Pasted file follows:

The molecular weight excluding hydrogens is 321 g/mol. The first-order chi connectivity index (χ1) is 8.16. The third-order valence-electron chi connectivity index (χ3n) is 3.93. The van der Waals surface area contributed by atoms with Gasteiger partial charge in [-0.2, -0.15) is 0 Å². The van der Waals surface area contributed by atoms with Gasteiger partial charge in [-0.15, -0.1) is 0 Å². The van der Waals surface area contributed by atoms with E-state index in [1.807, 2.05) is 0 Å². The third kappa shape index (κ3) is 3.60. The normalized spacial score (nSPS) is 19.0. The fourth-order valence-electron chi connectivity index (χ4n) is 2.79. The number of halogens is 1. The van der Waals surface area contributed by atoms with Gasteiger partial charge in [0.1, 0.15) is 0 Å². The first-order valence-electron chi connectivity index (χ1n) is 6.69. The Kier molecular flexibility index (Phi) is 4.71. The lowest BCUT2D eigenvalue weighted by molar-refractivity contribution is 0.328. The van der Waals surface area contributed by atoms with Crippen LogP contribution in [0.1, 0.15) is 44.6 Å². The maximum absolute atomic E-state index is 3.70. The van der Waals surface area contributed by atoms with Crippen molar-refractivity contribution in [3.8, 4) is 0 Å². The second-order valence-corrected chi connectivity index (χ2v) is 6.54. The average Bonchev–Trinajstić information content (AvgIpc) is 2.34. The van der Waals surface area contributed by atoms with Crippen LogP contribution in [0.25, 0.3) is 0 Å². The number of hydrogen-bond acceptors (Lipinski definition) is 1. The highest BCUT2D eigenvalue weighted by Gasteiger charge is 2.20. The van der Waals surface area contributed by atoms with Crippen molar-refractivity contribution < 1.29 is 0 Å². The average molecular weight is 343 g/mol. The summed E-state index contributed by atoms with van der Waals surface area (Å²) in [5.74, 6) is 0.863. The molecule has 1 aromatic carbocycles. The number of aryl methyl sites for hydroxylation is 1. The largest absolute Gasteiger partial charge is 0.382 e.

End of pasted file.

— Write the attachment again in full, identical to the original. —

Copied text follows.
The molecular weight excluding hydrogens is 321 g/mol. The first-order chi connectivity index (χ1) is 8.16. The third-order valence-electron chi connectivity index (χ3n) is 3.93. The van der Waals surface area contributed by atoms with Gasteiger partial charge in [-0.2, -0.15) is 0 Å². The van der Waals surface area contributed by atoms with Gasteiger partial charge in [-0.15, -0.1) is 0 Å². The van der Waals surface area contributed by atoms with E-state index in [1.807, 2.05) is 0 Å². The third kappa shape index (κ3) is 3.60. The normalized spacial score (nSPS) is 19.0. The fourth-order valence-electron chi connectivity index (χ4n) is 2.79. The number of halogens is 1. The van der Waals surface area contributed by atoms with Gasteiger partial charge in [0.1, 0.15) is 0 Å². The first-order valence-electron chi connectivity index (χ1n) is 6.69. The Kier molecular flexibility index (Phi) is 4.71. The lowest BCUT2D eigenvalue weighted by molar-refractivity contribution is 0.328. The van der Waals surface area contributed by atoms with Crippen LogP contribution in [0.1, 0.15) is 44.6 Å². The maximum absolute atomic E-state index is 3.70. The van der Waals surface area contributed by atoms with Crippen molar-refractivity contribution in [3.8, 4) is 0 Å². The second-order valence-corrected chi connectivity index (χ2v) is 6.54. The average Bonchev–Trinajstić information content (AvgIpc) is 2.34. The van der Waals surface area contributed by atoms with Crippen LogP contribution in [0.25, 0.3) is 0 Å². The number of hydrogen-bond acceptors (Lipinski definition) is 1. The highest BCUT2D eigenvalue weighted by Gasteiger charge is 2.20. The van der Waals surface area contributed by atoms with Crippen molar-refractivity contribution < 1.29 is 0 Å². The average molecular weight is 343 g/mol. The summed E-state index contributed by atoms with van der Waals surface area (Å²) in [5.74, 6) is 0.863. The molecule has 1 aromatic carbocycles. The number of aryl methyl sites for hydroxylation is 1. The largest absolute Gasteiger partial charge is 0.382 e.